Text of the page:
They weren’t wrong. Having the creative spark—that urge to write and create and shape worlds and characters into existence—isn’t the only thing I needed on my journey to become an author. It certainly helps—that fire constantly burning inside me, that excitement at the prospect of a blank page, the jolt of awareness and delight when a new character pops into my head and starts whispering their story to me. Sometimes that spark is the only thing that can hold my heart together after a story is rejected or met with a negative review. That spark is the only thing that picks up those aching pieces and firmly demands, “Keep writing. Keep trying. Keep creating.”           

Over the years I learned to understand the pure subjective aspects of the business, how one person can love what another hates and vice versa. I’ve learned to appreciate and depend on honest critiques from trusted peers and professionals. I’ve learned to stay humble and to never stop working on my craft, to never settle with what I know now and always strive to learn more. I’ve learned that sometimes a manuscript needs to sit for years before it is ready for the world.

But one thing that has never changed, one thing that has never let me down, is that same creative spark instilled within me in second grade. That same big feeling I often was laughed at for growing up. I never stopped feeding that spark, never stopped listening to its encouragement, never stopped working toward the dream that took hold of me and never let go.

Now, all these years later, as I wake up each morning to work on a manuscript, I still feel as excited as that seven-year-old girl. Eager and beaming at the chance to dive into new worlds with the simplicity of jotting down an idea in a notebook or striking a few letters on the keyboard. I’m beyond lucky I get to live my dream, beyond lucky I have amazing readers who are just as excited to read as I am to write. And I owe it all to that big feeling that has never left my side, never let the negativity or the difficulty smother it, that beautiful, universal, joyous thing I call the creative spark.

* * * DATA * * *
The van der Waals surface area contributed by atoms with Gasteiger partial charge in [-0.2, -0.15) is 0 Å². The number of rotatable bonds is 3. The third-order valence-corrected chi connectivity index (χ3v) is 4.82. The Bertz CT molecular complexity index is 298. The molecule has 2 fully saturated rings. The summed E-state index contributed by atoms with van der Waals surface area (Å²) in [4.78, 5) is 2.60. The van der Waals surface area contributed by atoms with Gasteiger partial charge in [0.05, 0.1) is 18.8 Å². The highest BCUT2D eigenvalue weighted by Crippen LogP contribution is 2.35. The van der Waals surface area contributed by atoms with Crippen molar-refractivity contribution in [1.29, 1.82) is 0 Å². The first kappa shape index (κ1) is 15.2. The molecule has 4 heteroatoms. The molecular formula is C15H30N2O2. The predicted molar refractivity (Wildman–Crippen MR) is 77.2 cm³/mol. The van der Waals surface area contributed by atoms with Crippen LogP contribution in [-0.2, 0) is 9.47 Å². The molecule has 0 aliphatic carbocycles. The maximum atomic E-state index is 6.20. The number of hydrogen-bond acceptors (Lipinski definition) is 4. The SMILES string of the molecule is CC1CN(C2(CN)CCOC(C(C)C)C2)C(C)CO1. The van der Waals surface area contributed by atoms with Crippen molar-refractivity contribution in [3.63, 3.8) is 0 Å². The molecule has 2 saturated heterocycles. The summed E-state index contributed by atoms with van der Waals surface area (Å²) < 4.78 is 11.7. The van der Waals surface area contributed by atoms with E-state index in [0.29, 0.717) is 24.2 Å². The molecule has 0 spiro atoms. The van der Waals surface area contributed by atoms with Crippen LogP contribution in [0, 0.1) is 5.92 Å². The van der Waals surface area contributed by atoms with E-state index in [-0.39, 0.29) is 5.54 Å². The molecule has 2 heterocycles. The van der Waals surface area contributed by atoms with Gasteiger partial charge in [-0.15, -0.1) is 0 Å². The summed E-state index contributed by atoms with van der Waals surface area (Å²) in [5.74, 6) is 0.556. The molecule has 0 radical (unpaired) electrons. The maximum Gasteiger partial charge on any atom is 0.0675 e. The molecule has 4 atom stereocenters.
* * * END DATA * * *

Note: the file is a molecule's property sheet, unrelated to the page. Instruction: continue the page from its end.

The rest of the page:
About Ember of Night:

I am a weed.

Unloved by my abusive, alcoholic dad. Unwanted by my classmates. Unnoticed by everyone else.

But I’d suffer anything to give my kid sister a better life—the minute I turn eighteen, I’m getting us the hell out of here. And some hot stranger telling me I am the key to stopping a war between Heaven and Hell isn’t going to change that.

Let the world crumble and burn, for all I care.

Draven is relentless, though. And very much a liar. Every time his sexy lips are moving, I can see it—in the dip of his head, the grit of his jaw—even if my heart begs me to ignore the signs.

So what does he want?

I need to figure it out fast, because now everyone is gunning for me. And damn if I don’t want to show them what happens when you let weeds thrive in the cracks of the pavement…

We can grow powerful enough to shatter the whole foundation.

May 4th 2021 by Entangled: Teen (ISBN13: 9781649370310)

About Molly E. Lee:

Molly E. Lee is an author best known for her romance novels, the Grad Night series and the Love on the Edge series. Molly writes Adult and Young Adult contemporary featuring strong female heroines who are unafraid to challenge their male counterparts, yet still vulnerable enough to have love sneak up on them. In addition to being a military spouse and mother of two + one stubborn English Bulldog, Molly loves watching storms from her back porch at her Midwest home, and digging for treasures in antique stores.